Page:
Why lockdown offers an opportunity for theatre

James Haddrell, artistic and executive director of Greenwich Theatre

Like many other theatres, at Greenwich we are offering audiences the opportunity to watch theatre from home while we’re all caught up in lockdown. This week we are offering the chance to see our own production of Doctor Faustus and next week will be Sharklegs Theatre’s Fulfilment – their increasingly topical show about working conditions at a major online retailer, streaming on Friday night on Facebook and then available for a week on YouTube.

For theatres thinking about survival it is an easy logical step to make – we all have audiences who enjoy watching shows, we want them to come back when we reopen, we’d love them to donate something to help us deal with our losses while we are closed, so let’s give them some of the thing they enjoy, but delivered to their own homes.

However, it is worth the industry taking a step back and thinking about this approach. Sure, if you’re the National Theatre and you have a library of recordings of cinema quality that you would normally be putting out under the NT Live banner, then you really are able to give audiences something approaching the theatrical experience, but for many other venues it is not the same. A lot of the recordings are archive copies, shot from a single camera at the back of the stalls and never intended to be seen by the public. Sharing them keeps theatres in touch with their audiences, but if the experience of watching them is not a good one then they can do more harm than good.

For me, the answer is not to stop streaming but to be honest with audiences about what’s on offer, to celebrate the opportunity to get a glimpse of something that they could not have seen otherwise and to increase the amount of communication with audiences during the process.

When we stream Fulfilment, Sharklegs will be on twitter at the same time tweeting about the show and answering questions from anyone watching along with them. You could never do that in the theatre, but the chance to interact with the creative team and chat to them about what you are watching in real time opens up a whole new way of watching the recording and a new set of insights to bring with you when you come back to a live performance.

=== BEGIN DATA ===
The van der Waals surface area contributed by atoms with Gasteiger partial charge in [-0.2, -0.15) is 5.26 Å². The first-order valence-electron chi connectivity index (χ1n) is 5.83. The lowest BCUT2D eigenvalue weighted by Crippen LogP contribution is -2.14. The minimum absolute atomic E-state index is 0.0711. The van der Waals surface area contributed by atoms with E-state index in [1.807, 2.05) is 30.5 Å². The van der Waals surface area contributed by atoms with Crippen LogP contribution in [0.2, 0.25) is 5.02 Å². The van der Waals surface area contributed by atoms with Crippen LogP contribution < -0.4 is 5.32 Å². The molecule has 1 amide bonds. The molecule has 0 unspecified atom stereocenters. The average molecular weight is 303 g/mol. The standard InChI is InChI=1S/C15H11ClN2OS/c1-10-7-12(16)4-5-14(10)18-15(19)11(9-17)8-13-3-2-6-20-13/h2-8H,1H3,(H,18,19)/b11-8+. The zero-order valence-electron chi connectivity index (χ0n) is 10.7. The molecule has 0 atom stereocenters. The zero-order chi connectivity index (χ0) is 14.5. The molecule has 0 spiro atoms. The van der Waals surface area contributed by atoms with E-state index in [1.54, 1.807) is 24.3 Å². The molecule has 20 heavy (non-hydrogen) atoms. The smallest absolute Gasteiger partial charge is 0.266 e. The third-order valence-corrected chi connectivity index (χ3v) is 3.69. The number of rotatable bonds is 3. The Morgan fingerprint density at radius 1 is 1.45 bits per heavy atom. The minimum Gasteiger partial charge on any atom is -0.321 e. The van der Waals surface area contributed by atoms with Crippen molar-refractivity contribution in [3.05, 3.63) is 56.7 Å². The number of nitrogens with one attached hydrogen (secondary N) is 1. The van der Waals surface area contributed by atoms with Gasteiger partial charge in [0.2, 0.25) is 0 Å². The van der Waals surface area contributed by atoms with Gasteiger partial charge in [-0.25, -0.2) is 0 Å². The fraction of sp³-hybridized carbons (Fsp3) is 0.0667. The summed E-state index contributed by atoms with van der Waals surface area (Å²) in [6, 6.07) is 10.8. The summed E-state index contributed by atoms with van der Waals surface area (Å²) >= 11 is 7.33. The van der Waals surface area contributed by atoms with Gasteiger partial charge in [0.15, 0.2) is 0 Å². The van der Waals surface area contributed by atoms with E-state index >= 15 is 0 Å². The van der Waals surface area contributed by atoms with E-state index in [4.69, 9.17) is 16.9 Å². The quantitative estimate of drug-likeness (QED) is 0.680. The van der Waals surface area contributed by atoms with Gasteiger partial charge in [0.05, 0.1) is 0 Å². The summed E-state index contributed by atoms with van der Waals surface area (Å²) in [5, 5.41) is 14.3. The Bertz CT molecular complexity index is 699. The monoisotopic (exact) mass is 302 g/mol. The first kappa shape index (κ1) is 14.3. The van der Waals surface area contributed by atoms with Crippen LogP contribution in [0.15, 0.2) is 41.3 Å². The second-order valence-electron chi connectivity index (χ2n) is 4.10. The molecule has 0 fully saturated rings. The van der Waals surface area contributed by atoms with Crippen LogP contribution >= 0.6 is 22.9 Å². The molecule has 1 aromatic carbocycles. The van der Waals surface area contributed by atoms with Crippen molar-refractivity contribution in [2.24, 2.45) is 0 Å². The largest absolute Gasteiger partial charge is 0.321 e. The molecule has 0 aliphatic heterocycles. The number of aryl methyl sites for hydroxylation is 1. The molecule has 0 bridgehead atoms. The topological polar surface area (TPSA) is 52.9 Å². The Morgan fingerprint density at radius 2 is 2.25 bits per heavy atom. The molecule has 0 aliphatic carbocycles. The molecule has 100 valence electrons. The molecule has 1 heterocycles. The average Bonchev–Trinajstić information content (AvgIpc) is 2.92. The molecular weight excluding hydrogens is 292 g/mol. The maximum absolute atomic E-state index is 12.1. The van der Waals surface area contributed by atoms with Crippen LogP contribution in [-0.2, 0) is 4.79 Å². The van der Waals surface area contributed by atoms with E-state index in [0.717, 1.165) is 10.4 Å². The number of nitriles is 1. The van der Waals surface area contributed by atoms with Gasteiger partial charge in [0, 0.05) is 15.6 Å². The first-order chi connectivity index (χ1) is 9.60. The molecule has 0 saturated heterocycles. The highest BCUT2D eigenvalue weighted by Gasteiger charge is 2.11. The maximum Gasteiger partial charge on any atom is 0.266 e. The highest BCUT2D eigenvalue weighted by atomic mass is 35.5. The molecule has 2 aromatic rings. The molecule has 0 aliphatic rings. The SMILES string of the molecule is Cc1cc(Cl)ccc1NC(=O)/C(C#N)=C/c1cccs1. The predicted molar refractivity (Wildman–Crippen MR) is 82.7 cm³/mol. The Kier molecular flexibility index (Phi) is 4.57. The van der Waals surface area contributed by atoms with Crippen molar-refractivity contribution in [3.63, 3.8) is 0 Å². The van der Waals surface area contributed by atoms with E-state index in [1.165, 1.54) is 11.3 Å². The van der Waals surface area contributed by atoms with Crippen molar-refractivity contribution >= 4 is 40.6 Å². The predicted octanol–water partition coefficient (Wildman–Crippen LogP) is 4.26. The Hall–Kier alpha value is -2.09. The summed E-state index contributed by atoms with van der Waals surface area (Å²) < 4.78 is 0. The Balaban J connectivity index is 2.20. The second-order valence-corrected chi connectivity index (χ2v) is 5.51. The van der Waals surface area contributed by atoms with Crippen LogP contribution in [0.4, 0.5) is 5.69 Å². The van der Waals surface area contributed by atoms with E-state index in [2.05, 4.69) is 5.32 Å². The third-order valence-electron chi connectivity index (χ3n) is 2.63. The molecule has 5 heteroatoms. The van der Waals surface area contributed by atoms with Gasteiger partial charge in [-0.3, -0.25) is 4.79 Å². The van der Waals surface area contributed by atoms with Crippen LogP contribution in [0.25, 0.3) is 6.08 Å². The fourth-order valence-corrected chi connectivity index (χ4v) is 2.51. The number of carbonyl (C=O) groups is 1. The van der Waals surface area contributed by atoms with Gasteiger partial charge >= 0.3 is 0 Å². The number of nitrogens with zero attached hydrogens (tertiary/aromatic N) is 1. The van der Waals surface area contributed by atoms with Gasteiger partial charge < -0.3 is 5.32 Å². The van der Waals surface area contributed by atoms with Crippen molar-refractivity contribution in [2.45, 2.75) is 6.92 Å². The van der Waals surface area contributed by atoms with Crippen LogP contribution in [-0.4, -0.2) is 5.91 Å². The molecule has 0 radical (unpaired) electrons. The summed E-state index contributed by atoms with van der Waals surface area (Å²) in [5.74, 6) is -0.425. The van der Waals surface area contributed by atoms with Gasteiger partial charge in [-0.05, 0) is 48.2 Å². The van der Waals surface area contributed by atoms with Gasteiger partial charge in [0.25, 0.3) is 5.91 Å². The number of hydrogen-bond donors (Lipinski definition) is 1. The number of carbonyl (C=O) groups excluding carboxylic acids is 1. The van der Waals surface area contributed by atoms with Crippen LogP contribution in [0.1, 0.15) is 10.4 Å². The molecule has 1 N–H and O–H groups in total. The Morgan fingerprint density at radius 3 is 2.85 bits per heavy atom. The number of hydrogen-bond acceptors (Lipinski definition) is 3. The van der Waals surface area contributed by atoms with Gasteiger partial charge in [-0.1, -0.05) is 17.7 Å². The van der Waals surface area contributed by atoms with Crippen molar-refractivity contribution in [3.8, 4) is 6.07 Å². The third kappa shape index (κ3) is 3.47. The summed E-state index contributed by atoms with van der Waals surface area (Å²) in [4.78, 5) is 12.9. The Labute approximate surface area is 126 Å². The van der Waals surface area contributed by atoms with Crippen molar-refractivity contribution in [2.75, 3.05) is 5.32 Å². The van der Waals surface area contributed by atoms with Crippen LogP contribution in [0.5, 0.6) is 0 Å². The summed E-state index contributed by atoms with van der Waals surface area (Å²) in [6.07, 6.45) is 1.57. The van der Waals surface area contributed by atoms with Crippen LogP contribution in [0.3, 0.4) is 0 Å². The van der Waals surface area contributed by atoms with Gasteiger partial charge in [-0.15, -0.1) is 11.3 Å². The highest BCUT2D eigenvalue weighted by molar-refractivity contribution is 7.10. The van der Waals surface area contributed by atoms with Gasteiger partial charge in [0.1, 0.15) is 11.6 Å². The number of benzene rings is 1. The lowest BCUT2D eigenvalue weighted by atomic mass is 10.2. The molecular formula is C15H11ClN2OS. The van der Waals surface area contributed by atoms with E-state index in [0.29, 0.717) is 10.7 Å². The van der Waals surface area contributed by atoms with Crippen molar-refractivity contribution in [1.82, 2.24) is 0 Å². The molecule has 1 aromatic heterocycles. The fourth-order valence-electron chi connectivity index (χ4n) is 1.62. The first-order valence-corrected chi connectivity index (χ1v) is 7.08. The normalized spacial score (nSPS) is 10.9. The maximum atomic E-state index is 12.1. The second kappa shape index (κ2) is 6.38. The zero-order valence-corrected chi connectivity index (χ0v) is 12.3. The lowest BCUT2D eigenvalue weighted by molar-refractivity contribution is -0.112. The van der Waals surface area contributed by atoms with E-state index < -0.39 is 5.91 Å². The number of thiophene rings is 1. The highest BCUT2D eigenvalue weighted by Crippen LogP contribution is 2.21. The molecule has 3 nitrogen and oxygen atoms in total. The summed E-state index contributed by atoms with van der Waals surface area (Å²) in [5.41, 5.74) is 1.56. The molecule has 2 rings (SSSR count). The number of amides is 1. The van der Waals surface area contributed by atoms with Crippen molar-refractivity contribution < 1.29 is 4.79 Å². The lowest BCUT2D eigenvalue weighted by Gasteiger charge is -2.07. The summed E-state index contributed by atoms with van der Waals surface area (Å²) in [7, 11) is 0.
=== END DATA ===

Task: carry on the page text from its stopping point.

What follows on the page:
Full House Theatre, another company that has played Greenwich before, should have been with us at Easter with their sequel to Peter Pan – Little Darling – but like everyone else in the business they had to bring their plans to an early end. Now, with support from Arts Council England the company is taking rehearsal footage and turning it into a family friendly online piece all about the making of the show, with contributions from the director and related activities for children to complete.

Nick Hern Books, the theatrical publisher, has an even more innovative approach to the current closure of theatres. The company has launched a book club and every week they release a script that can be read online for free. During that week readers can submit questions about the play, and the following week the publisher records and releases a podcast interview with the playwright including the submitted questions. We may not be able to see the plays on stage but we can still experience them, and gain an insight into the writing process at the same time.

Streaming theatre is certainly a way to stay in touch with our audiences, but the most innovative approaches to maintaining those audiences reveal an opportunity to do more than just broadcast our work – it is a chance to start a conversation that could continue long after the theatres reopen and we welcome people back into our buildings.


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